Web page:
Frequently Asked Questions
Legal matters are complex. Questions about alimony or potential alimony awards are very fact specific. If you have questions or concerns about your specific circumstances, it is strongly recommended that you speak with a qualified Florida family law attorney.
The information on this page is for informational purposes only and does not constitute legal advice.
Is there a difference between “alimony” and “spousal support” and “spousal maintenance”?
No. Each of those terms can be used interchangeably. For the sake of consistency, this Article will use “alimony.”
What is alimony?
Alimony is money or other financial provisions paid or provided by one spouse (or former spouse) to the other spouse (or former spouse) for support. The purpose of alimony is to provide the needs and necessities of life to a former spouse as established by the marriage of the parties.
Can I get alimony in my paternity case?
No. Alimony is only appropriate when the parties have been married to each other. Fla. Stat. § 61.08(1) starts by saying “In a proceeding for dissolution of marriage…” There is no provision for alimony under Florida paternity laws which are governed by Chapter 742, Florida Statutes.
Do the spouses have to get divorced for alimony to be ordered?
No. Florida Statute Section 61.09, titled Alimony and Child Support Unconnected with Dissolution, permits a spouse to request the court enter an order for alimony without seeking a dissolution of marriage.
Does alimony always have to be money exchanging hands?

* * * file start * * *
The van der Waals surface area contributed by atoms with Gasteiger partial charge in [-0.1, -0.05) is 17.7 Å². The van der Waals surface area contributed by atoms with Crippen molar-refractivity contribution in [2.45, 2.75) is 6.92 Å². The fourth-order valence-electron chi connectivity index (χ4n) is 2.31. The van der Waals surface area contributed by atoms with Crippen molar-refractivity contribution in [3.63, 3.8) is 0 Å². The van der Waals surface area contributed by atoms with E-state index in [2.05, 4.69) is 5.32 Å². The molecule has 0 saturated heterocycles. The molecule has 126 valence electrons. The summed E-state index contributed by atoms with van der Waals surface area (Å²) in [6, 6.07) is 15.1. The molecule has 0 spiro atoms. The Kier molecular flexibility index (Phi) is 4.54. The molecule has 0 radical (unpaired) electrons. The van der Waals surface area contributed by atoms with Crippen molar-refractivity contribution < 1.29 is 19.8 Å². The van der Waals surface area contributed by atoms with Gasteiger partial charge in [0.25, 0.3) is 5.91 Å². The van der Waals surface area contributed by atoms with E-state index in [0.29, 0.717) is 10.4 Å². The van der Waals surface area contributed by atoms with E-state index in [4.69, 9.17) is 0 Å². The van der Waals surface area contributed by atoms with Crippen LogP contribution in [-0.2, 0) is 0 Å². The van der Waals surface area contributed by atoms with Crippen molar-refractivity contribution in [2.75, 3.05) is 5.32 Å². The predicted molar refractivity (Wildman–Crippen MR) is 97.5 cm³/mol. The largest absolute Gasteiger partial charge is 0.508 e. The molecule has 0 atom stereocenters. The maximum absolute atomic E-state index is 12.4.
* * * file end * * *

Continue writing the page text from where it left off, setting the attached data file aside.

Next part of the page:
No. In certain circumstances, Florida law permits courts to award the use or possession or transfer of some asset as a form of alimony. For example, depending on the facts, a court may award one spouse exclusive use and possession or transfer of the former marital home or a vehicle to the recipient spouse as alimony.
How is alimony paid?
There are four possibilities:
- The payor makes the payments directly to the recipient spouse.
- The payor makes the payments directly to the State Disbursement Unit (“SDU”) – a centralized agency for the collection and disbursement of alimony and child support.
- Payments are withheld from the payor’s paycheck through an Income Withholding Order (“IWO”) (formerly known as an Income Deduction Order) and the employer sends the payments directly to the recipient spouse.
- Payments are withheld from the payor’s paycheck through an IWO and sent to the SDU.
Income Withholding Orders
Section 61.1301, Florida Statutes, requires that, upon entry of an order establishing, enforcing, or modifying an obligation for alimony, for child support, or for both, the court must enter an income withholding order (IWO) which were previously known as “income deduction orders” and are also referred to as “wage garnishment”. Entry of an IWO is discretionary for temporary alimony, temporary child support, or both.
If the parties agree, the payment of alimony can be made directly from one spouse (or former spouse) to the other without entry of an IWO.
Fla. Stat. § 61.1301 (1)(a) states in pertinent part: “Upon the entry of an order establishing, enforcing, or modifying an obligation for alimony, for child support, or for alimony and child support, other than a temporary order, the court shall enter a separate order for income deduction if one has not been entered. Upon the entry of a temporary order establishing support or the entry of a temporary order enforcing or modifying a temporary order of support, the court may enter a separate order of income deduction.” Fla. Stat. § 61.1301 (1)(c) provides for judicial discretion on effective date of order